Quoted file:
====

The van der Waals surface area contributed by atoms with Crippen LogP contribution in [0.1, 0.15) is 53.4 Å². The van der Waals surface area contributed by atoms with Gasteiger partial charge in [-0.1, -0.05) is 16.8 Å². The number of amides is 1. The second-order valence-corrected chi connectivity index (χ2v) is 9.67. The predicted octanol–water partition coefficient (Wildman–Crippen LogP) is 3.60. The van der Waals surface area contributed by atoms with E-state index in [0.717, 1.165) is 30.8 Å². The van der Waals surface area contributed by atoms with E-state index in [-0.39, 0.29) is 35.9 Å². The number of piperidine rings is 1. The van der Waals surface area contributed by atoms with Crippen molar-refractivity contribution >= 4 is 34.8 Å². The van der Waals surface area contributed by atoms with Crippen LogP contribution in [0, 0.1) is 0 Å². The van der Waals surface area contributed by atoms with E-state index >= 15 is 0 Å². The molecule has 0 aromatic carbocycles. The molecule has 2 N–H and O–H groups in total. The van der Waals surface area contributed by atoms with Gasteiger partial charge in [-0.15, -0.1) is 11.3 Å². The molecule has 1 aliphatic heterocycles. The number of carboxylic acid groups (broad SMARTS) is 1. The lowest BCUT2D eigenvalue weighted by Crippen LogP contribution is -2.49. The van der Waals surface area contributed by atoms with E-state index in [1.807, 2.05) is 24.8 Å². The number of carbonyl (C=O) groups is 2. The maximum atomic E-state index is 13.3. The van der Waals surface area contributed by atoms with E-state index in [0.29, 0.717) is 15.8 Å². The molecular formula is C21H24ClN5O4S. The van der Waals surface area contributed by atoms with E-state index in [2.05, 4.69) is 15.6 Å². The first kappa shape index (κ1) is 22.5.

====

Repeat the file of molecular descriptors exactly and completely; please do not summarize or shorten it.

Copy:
The van der Waals surface area contributed by atoms with Crippen LogP contribution in [0.1, 0.15) is 53.4 Å². The van der Waals surface area contributed by atoms with Gasteiger partial charge in [-0.1, -0.05) is 16.8 Å². The number of amides is 1. The second-order valence-corrected chi connectivity index (χ2v) is 9.67. The predicted octanol–water partition coefficient (Wildman–Crippen LogP) is 3.60. The van der Waals surface area contributed by atoms with E-state index in [0.717, 1.165) is 30.8 Å². The van der Waals surface area contributed by atoms with E-state index in [-0.39, 0.29) is 35.9 Å². The number of piperidine rings is 1. The van der Waals surface area contributed by atoms with Crippen molar-refractivity contribution >= 4 is 34.8 Å². The van der Waals surface area contributed by atoms with Crippen LogP contribution in [0, 0.1) is 0 Å². The van der Waals surface area contributed by atoms with E-state index >= 15 is 0 Å². The molecule has 0 aromatic carbocycles. The molecule has 2 N–H and O–H groups in total. The van der Waals surface area contributed by atoms with Gasteiger partial charge in [-0.15, -0.1) is 11.3 Å². The molecule has 1 aliphatic heterocycles. The number of carboxylic acid groups (broad SMARTS) is 1. The lowest BCUT2D eigenvalue weighted by Crippen LogP contribution is -2.49. The van der Waals surface area contributed by atoms with E-state index in [1.807, 2.05) is 24.8 Å². The number of carbonyl (C=O) groups is 2. The maximum atomic E-state index is 13.3. The van der Waals surface area contributed by atoms with E-state index in [0.29, 0.717) is 15.8 Å². The molecular formula is C21H24ClN5O4S. The van der Waals surface area contributed by atoms with E-state index in [2.05, 4.69) is 15.6 Å². The first kappa shape index (κ1) is 22.5.